As a Christian, when I’m faced with a decision, I pray for guidance. Sometimes God answers quickly and clearly—a decisive “Do this!” or “Go there!” That was the type of answer we received 26 years ago, when we God told us to move from California to Colorado. Wanting to make sure we were hearing correctly, we asked for Him to confirm his direction at least three times in the next week or so. We received six signs in three days. With that kind of verification, all we could do was obey!
Sometimes He tells me no. That’s helpful too. Should I accept this job offer? No. Should I eat that brownie? No! (Darn.) I may not always like being told no, but at least there’s no confusion about it.
But sometimes, it seems as if He doesn’t answer at all. I ask for guidance and hear silence. Now what?
It could be that I’m not really listening for the answer. I’m distracted and not hearing His voice. Or perhaps I already have a strong opinion about the situation, and I’m tuning out God’s direction because I don’t like what He’s saying. It could be too soon to make that decision, and God is telling me to wait for His timing.
Or, maybe God is letting me make my own decision. When Pete graduated from college, he received three good job offers. (That’s what happens when you have a practical major.) We prayed and listened, and really, any of them would have been fine with us. But God didn’t pick which one Pete should take. He didn’t say anything at all.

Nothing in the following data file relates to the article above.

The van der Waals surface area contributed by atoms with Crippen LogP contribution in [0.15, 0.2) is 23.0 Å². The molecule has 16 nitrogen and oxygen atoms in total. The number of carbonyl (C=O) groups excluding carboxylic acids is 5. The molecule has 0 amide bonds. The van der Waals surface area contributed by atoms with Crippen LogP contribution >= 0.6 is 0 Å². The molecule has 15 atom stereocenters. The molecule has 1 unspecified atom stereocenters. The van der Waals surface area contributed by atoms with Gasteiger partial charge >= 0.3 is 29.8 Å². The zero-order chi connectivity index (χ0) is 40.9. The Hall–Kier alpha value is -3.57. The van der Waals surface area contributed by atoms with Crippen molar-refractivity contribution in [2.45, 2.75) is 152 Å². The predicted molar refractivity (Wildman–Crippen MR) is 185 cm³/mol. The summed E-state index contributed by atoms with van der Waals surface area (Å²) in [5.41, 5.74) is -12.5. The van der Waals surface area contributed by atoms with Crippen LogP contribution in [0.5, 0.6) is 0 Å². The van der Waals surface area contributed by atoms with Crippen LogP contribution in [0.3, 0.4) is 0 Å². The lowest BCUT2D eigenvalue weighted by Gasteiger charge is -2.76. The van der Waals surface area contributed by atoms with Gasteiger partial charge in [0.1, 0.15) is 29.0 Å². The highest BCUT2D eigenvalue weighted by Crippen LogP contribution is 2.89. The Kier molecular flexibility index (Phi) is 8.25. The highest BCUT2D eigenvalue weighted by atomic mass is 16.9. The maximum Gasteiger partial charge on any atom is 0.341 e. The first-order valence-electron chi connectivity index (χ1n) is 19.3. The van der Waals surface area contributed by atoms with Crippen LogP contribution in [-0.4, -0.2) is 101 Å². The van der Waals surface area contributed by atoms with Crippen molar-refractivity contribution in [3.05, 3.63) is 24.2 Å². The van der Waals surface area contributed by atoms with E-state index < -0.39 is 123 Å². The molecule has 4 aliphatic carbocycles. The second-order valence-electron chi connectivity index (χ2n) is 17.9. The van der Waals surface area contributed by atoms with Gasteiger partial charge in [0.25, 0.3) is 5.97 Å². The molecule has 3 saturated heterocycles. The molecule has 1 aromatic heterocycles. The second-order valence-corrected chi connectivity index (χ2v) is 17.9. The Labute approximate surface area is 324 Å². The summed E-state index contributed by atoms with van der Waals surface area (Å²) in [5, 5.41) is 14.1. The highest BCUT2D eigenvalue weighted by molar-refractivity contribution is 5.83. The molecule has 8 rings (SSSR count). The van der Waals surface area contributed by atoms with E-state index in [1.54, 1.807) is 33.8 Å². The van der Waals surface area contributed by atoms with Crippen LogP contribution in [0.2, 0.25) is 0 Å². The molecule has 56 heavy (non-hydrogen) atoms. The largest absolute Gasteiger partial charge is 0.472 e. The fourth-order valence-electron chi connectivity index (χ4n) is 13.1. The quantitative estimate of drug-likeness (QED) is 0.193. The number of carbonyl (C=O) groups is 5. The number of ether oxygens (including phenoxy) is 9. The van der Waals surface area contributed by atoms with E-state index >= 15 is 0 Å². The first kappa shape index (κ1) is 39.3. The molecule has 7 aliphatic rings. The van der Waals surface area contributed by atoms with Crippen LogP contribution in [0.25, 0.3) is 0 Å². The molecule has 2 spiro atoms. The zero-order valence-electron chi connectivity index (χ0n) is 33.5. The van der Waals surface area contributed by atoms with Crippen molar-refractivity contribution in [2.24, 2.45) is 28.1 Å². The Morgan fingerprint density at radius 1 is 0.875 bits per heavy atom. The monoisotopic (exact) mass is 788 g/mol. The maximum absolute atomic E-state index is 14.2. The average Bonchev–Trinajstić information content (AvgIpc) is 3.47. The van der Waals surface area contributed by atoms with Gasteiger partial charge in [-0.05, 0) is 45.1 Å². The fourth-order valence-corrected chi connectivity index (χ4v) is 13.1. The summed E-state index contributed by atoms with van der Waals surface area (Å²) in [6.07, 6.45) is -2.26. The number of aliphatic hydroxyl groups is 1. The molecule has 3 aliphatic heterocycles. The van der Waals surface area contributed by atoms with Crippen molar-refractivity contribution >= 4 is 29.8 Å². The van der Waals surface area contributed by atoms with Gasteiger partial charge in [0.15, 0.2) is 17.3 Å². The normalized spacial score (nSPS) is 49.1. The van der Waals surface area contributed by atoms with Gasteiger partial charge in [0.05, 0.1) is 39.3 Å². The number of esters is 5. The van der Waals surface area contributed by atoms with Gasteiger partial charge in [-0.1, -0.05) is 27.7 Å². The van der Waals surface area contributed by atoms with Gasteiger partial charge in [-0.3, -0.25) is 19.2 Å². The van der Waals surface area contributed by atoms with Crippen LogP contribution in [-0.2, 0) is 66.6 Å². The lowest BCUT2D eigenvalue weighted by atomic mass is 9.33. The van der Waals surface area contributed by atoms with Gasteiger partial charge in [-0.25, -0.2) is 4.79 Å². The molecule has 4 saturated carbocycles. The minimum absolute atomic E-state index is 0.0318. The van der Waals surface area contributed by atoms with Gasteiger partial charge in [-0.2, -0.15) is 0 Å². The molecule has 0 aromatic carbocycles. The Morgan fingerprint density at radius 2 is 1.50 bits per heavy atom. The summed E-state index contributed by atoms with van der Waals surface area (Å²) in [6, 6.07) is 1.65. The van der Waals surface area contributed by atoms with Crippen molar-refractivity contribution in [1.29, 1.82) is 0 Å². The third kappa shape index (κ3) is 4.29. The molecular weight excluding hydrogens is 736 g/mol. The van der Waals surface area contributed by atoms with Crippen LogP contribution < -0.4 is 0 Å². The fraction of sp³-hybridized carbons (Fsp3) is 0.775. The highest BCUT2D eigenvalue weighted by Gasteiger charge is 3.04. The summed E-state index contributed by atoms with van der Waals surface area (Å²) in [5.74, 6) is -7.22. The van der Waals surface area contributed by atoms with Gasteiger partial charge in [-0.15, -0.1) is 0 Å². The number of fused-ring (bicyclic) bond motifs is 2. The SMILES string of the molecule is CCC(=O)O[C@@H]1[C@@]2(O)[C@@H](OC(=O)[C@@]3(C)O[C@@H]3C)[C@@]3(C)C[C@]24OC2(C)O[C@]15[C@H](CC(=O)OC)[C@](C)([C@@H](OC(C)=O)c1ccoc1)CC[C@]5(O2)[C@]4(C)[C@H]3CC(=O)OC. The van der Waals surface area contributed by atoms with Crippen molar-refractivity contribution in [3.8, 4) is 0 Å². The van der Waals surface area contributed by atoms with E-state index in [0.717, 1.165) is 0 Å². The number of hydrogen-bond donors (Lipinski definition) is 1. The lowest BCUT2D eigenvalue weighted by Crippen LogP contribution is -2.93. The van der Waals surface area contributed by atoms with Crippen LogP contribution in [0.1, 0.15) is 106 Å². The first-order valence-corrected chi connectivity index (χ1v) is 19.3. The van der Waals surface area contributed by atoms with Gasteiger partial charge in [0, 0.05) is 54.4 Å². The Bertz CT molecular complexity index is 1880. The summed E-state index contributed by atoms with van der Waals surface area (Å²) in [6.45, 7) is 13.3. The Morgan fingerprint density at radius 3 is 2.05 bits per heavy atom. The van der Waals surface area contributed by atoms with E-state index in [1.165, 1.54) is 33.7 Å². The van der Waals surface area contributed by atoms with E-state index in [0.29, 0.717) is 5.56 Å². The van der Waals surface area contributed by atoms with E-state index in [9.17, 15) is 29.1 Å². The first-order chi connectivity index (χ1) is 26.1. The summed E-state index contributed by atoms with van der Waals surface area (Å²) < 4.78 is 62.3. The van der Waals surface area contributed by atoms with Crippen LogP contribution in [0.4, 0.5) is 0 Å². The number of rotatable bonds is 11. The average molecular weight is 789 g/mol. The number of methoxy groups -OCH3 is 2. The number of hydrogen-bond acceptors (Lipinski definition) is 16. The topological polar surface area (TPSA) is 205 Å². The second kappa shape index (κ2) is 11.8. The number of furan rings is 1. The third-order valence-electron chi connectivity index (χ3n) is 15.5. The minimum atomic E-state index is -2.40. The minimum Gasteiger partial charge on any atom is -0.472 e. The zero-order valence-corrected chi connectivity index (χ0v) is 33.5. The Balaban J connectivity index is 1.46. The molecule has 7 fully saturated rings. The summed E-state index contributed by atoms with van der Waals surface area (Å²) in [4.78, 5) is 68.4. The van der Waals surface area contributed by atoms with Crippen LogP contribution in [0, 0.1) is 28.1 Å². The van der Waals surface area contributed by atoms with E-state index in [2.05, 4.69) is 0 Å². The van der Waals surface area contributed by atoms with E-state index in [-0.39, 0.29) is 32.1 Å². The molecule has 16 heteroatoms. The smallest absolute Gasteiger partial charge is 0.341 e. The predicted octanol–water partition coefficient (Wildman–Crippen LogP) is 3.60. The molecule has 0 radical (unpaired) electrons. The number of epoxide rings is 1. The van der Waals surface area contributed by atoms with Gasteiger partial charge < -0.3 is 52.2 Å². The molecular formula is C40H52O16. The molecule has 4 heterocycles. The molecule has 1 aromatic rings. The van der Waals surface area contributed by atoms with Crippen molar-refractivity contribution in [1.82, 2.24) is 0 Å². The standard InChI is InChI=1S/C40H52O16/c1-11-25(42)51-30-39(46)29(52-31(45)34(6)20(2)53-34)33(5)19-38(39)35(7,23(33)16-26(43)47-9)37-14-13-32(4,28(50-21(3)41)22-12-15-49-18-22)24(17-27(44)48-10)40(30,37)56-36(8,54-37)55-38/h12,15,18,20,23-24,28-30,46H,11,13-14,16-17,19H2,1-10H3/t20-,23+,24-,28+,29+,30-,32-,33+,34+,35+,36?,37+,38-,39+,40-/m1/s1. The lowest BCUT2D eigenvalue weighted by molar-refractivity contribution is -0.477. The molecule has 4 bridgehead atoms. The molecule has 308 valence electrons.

So we looked at the salaries, the amount of travel expected, and the working conditions—and picked the one we thought Pete would enjoy the most. And it worked out fine.
I believe most of our decisions fall into this last category. It doesn’t matter which option we choose, as long as we approach the decision from a Godly perspective. Obviously we shouldn’t take a job that requires us to lie, make a decision that goes against Scripture. But when all else is more or less equal, and we’ve prayed and listened, we have the freedom to choose.
My natural inclination has always been to pick the choice that makes me (and those I love) happiest. I bet most of us do that. Then I was challenged by an amazing friend of ours who does things a bit differently when God gives him free rein. All other things being equal, instead of looking at a decision from a self-centered viewpoint, he tries to determine which option will stretch his faith the most—and then he picks that one!
Whoa. That sounds scary. I want to be safe, but safety doesn’t challenge my faith. I want to have plenty of money, but God wants me to depend on Him. I want a nice house, a functioning car, toys to play with—but are those God’s priorities?
This is not the same thing as putting God to the test. Scripture is clear that we aren’t to do that; for example, Jesus didn’t force God’s hand by jumping from the highest point of the temple (see Luke 4:1-15). Don’t miss the part about “all other things being equal” !
Rather, we shouldn’t put ourselves first when making a decision, but instead consider God’s desires and our opportunity for spiritual growth.
This is how our friend and his wife have ended up heavily involved in a church in inner-city Chicago. Moreover, he continues to work on a life-long project that has no assurance of financial return. Are they happy? Well, they have fewer goodies than many Americans, but they’re among the most mature, vibrant believers we’ve ever met, and they exude joy. I’d say it was a good trade!
The next time God lets me make a decision, I intend to look at the situation from His perspective instead of my own. Instead of seeking security and comfort, I want to make the choice that will advance His Kingdom and bring me closer to Him.